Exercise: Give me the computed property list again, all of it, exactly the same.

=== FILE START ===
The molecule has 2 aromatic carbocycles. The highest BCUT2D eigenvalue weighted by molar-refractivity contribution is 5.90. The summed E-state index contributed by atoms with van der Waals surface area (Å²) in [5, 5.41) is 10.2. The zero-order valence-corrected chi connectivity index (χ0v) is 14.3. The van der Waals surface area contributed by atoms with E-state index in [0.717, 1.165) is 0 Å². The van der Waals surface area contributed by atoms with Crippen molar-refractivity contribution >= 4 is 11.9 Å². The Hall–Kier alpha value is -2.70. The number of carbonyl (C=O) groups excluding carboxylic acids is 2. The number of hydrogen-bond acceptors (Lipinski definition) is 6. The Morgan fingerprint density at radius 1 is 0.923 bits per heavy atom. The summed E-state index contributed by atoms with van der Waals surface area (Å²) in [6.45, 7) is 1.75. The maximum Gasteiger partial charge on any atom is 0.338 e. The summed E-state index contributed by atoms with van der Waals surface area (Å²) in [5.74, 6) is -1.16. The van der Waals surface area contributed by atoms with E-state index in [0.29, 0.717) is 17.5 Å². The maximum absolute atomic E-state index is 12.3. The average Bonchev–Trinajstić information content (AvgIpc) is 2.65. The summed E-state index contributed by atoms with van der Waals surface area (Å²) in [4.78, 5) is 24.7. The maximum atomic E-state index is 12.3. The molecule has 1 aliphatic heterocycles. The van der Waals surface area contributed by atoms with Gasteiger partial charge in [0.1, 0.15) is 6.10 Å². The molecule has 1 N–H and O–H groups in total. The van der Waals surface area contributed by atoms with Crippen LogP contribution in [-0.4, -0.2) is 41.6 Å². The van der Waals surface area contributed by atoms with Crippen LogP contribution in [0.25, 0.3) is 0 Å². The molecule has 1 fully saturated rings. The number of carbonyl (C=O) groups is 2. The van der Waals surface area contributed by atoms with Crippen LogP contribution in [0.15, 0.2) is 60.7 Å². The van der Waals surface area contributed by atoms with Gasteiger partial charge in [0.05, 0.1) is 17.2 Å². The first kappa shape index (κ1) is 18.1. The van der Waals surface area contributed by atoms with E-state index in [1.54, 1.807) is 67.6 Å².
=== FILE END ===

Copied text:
The molecule has 2 aromatic carbocycles. The highest BCUT2D eigenvalue weighted by molar-refractivity contribution is 5.90. The summed E-state index contributed by atoms with van der Waals surface area (Å²) in [5, 5.41) is 10.2. The zero-order valence-corrected chi connectivity index (χ0v) is 14.3. The van der Waals surface area contributed by atoms with E-state index in [0.717, 1.165) is 0 Å². The van der Waals surface area contributed by atoms with Crippen molar-refractivity contribution >= 4 is 11.9 Å². The Hall–Kier alpha value is -2.70. The number of carbonyl (C=O) groups excluding carboxylic acids is 2. The number of hydrogen-bond acceptors (Lipinski definition) is 6. The Morgan fingerprint density at radius 1 is 0.923 bits per heavy atom. The summed E-state index contributed by atoms with van der Waals surface area (Å²) in [6.45, 7) is 1.75. The maximum Gasteiger partial charge on any atom is 0.338 e. The summed E-state index contributed by atoms with van der Waals surface area (Å²) in [5.74, 6) is -1.16. The van der Waals surface area contributed by atoms with E-state index in [0.29, 0.717) is 17.5 Å². The maximum absolute atomic E-state index is 12.3. The average Bonchev–Trinajstić information content (AvgIpc) is 2.65. The summed E-state index contributed by atoms with van der Waals surface area (Å²) in [4.78, 5) is 24.7. The maximum atomic E-state index is 12.3. The molecule has 1 aliphatic heterocycles. The van der Waals surface area contributed by atoms with Gasteiger partial charge in [0.1, 0.15) is 6.10 Å². The molecule has 1 N–H and O–H groups in total. The van der Waals surface area contributed by atoms with Crippen LogP contribution in [-0.4, -0.2) is 41.6 Å². The van der Waals surface area contributed by atoms with Crippen LogP contribution in [0.25, 0.3) is 0 Å². The molecule has 1 fully saturated rings. The number of carbonyl (C=O) groups is 2. The van der Waals surface area contributed by atoms with Crippen LogP contribution in [0.15, 0.2) is 60.7 Å². The van der Waals surface area contributed by atoms with Gasteiger partial charge in [0.05, 0.1) is 17.2 Å². The first kappa shape index (κ1) is 18.1. The van der Waals surface area contributed by atoms with E-state index in [1.54, 1.807) is 67.6 Å².